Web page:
Befriending the Saints

Befriending the Saints

Claire Howel, 01/03/2018

It is good to befriend the Saints. Their lived experiences and expressions of holiness can serve as sources of inspiration to us, plus it is always good to have a friend in Heaven who we can turn to when seeking direction. St. John the Apostle is an excellent mentor to a young person in vocational discernment as he himself was a young man when called by Jesus. Let us consider the moment when he and Christ first met.

‘...and he looked at Jesus as he walked, and said, “Behold, the Lamb of God!” The two disciples heard him say this, and they followed Jesus. Jesus turned, and saw them following, and said to them, “What do you seek?” And they said to him, “Rabbi” (which means Teacher), “where are you staying?” He said to them, “Come and see.” They came and saw where he was staying; and they stayed with him that day, for it was about the tenth hour. One of the two who heard John speak, and followed him, was Andrew, Simon Peter's brother. He first found his brother Simon, and said to him, “We have found the Messiah” (which means Christ). He brought him to Jesus. Jesus looked at him, and said, “So you are Simon the son of John? You shall be called Cephas” (which means Peter).’ (Jn. 1:36-39).

What are you seeking? Has Jesus asked you what you are looking for? Have you an answer for him? We do not have to ask Christ where he is staying for we know where we can find him – residing in the tabernacle as the Blessed Sacrament, longing for us to come and see, to spend some time with him - may we always be generous in our response to this invitation.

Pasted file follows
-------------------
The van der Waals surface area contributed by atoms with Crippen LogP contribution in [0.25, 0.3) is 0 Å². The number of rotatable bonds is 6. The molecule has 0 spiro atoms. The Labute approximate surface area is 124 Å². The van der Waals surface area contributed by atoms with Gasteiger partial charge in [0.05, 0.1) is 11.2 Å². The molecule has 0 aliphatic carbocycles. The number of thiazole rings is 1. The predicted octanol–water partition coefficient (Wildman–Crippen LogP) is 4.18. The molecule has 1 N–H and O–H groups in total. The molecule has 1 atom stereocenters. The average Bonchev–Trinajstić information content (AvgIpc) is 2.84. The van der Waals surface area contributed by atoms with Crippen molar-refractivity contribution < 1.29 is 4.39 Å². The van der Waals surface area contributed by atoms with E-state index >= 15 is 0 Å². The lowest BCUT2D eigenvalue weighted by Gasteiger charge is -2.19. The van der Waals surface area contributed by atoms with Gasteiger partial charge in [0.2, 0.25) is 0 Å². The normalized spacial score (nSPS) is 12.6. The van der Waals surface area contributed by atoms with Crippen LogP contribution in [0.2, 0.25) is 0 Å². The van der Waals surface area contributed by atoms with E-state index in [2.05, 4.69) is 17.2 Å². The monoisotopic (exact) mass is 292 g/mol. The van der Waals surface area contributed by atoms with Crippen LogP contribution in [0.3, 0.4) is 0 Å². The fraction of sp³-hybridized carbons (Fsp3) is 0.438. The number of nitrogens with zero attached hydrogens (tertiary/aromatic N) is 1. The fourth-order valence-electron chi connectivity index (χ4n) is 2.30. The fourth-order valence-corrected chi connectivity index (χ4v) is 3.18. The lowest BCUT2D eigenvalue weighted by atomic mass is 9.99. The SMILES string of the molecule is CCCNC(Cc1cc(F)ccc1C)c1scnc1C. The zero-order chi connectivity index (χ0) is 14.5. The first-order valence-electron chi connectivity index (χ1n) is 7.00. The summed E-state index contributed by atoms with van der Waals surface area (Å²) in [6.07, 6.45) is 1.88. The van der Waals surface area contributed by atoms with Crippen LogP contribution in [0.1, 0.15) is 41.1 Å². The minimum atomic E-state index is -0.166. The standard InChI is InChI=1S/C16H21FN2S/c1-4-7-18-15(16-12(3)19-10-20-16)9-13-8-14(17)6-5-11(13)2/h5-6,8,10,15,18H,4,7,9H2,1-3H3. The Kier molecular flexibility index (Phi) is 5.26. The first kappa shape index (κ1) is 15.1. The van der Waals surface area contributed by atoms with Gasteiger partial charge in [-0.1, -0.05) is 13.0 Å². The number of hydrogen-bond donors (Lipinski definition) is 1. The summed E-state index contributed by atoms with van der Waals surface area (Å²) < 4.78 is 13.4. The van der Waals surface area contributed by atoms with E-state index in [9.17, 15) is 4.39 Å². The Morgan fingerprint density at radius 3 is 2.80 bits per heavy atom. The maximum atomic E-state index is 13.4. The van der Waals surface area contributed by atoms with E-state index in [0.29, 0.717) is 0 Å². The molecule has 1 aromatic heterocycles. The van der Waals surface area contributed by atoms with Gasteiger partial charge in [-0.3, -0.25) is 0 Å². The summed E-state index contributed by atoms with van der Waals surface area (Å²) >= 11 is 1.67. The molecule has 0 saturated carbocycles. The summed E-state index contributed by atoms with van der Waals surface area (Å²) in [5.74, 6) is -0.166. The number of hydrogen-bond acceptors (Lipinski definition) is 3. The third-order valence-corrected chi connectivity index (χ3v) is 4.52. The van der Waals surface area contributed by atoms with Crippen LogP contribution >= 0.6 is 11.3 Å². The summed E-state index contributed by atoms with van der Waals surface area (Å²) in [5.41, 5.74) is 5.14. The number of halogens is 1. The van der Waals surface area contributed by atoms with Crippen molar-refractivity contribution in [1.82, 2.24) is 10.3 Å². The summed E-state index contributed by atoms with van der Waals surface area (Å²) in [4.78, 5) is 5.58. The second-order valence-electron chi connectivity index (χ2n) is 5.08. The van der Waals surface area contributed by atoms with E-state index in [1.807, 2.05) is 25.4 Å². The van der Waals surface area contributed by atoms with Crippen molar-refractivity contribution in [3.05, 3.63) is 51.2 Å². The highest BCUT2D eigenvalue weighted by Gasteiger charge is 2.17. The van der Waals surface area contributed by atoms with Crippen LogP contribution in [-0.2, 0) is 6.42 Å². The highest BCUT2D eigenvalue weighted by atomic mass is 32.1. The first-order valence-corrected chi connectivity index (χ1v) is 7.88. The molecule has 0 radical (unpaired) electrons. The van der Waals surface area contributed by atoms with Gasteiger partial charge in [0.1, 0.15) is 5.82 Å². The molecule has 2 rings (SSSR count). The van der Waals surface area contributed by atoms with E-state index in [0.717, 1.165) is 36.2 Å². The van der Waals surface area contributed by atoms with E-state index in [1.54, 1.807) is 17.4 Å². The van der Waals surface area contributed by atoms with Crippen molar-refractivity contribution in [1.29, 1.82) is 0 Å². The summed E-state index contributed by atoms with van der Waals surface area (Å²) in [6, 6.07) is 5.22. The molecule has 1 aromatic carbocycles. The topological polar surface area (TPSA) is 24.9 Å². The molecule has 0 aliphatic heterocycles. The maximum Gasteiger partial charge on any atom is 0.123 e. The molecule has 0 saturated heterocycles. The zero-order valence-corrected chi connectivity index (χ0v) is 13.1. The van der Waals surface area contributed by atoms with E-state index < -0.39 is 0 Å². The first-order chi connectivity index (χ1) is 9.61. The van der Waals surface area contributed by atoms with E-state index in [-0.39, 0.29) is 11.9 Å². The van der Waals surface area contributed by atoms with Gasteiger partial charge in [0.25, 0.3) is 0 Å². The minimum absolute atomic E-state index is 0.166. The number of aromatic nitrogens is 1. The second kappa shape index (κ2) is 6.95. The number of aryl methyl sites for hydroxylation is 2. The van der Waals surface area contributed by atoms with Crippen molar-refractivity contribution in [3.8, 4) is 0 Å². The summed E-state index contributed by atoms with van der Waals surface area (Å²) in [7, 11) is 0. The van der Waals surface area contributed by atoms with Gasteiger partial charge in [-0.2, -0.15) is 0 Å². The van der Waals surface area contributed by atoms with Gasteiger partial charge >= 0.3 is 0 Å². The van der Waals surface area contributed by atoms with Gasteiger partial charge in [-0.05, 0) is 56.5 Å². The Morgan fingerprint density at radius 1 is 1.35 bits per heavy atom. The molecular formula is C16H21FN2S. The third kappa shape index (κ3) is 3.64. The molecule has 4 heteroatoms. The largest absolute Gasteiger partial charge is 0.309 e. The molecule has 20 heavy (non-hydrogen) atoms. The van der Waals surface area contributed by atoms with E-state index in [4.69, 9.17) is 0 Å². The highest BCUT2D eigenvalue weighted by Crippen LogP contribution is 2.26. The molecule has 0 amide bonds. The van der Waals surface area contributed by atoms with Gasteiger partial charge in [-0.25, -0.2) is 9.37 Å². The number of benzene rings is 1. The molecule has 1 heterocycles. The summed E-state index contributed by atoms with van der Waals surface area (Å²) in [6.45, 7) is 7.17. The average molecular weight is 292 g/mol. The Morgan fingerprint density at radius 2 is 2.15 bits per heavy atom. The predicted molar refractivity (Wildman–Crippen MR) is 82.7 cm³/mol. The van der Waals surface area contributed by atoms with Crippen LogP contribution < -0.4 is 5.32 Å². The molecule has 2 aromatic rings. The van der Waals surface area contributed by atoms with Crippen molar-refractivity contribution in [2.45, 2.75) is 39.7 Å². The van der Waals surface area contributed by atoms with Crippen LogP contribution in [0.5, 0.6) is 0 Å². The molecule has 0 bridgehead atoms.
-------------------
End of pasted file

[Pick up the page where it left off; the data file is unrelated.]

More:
There is something very beautiful in John’s account of his call to follow Jesus in that he remembers the time, the place and the words spoken. In pondering upon his experience of this new love, John remembers every detail. Like a first date, or a parent’s first hold of their new-born, every detail is held dearly. John admits to us in what is a seemingly throwaway line just how engulfed he was by Christ’s love, for in the moment of a newfound love, our lives change.


It is well documented by John that he and Jesus shared an intimate connection for he tells us repeatedly in his Gospel that Jesus loved him; he was utterly convinced of it, he knew it and he lived accordingly (Jn. 13:23; 19:26; 21:7). In his close friendship with Christ, John witnesses first-hand his teachings and miracles. He was there holding Our Blessed Mother at the foot of the Cross, watching our Saviour suffer and die. He ran with Peter on that first Easter morning to the tomb upon hearing that Jesus had risen from the dead and he recognised the Risen Lord at the miracle of the one-hundred and fifty-three fish caught in the Galilee.


St. John and his lived experience as an Apostle offers us an example of how discernment is a gradual process of revelation built upon a strengthening of faith. It may at times confuse us and it may bring us sorrow, but ultimately it will lead us to a life of unparalleled joy as when we give of ourselves in the service of God we fulfil our true purpose.


We receive our vocation at conception; as you grow and develop our gifts and talents that vocation becomes apparent. God speaks to our hearts and prepares us, gently loving us and guiding us. It is up to us to listen and respond.


Perhaps as we journey through this season of Lent you should take the opportunity to improve your prayer life. Whilst in discernment your relationship with Jesus is evolving, deepening and changing, and that requires honest and frequent communication.


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